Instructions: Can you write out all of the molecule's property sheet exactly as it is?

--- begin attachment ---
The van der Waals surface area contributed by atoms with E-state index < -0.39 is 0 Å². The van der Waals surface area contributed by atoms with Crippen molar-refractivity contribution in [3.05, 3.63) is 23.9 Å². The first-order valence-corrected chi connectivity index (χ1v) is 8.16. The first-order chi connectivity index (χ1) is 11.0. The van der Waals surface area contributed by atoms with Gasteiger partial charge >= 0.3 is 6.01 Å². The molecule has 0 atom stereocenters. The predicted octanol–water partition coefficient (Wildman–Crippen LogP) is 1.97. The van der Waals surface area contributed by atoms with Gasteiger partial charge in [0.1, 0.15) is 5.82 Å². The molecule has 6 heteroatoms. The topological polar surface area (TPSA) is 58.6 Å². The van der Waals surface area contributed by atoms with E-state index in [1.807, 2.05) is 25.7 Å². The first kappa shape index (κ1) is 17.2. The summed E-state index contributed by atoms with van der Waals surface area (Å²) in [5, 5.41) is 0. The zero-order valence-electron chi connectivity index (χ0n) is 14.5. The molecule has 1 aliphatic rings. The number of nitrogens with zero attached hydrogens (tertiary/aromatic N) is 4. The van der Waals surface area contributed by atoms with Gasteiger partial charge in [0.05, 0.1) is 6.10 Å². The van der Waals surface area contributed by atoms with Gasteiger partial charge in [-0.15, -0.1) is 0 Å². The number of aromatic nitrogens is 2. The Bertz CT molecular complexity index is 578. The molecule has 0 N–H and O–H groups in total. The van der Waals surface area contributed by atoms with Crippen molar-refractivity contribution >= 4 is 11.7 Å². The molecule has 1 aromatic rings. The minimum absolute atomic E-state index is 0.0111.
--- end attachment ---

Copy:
The van der Waals surface area contributed by atoms with E-state index < -0.39 is 0 Å². The van der Waals surface area contributed by atoms with Crippen molar-refractivity contribution in [3.05, 3.63) is 23.9 Å². The first-order valence-corrected chi connectivity index (χ1v) is 8.16. The first-order chi connectivity index (χ1) is 11.0. The van der Waals surface area contributed by atoms with Gasteiger partial charge >= 0.3 is 6.01 Å². The molecule has 0 atom stereocenters. The predicted octanol–water partition coefficient (Wildman–Crippen LogP) is 1.97. The van der Waals surface area contributed by atoms with Gasteiger partial charge in [0.1, 0.15) is 5.82 Å². The molecule has 6 heteroatoms. The topological polar surface area (TPSA) is 58.6 Å². The van der Waals surface area contributed by atoms with E-state index in [1.807, 2.05) is 25.7 Å². The first kappa shape index (κ1) is 17.2. The summed E-state index contributed by atoms with van der Waals surface area (Å²) in [5, 5.41) is 0. The zero-order valence-electron chi connectivity index (χ0n) is 14.5. The molecule has 1 aliphatic rings. The number of nitrogens with zero attached hydrogens (tertiary/aromatic N) is 4. The van der Waals surface area contributed by atoms with Gasteiger partial charge in [0.05, 0.1) is 6.10 Å². The van der Waals surface area contributed by atoms with Gasteiger partial charge in [-0.15, -0.1) is 0 Å². The number of aromatic nitrogens is 2. The Bertz CT molecular complexity index is 578. The molecule has 0 N–H and O–H groups in total. The van der Waals surface area contributed by atoms with Crippen molar-refractivity contribution >= 4 is 11.7 Å². The molecule has 1 aromatic rings. The minimum absolute atomic E-state index is 0.0111.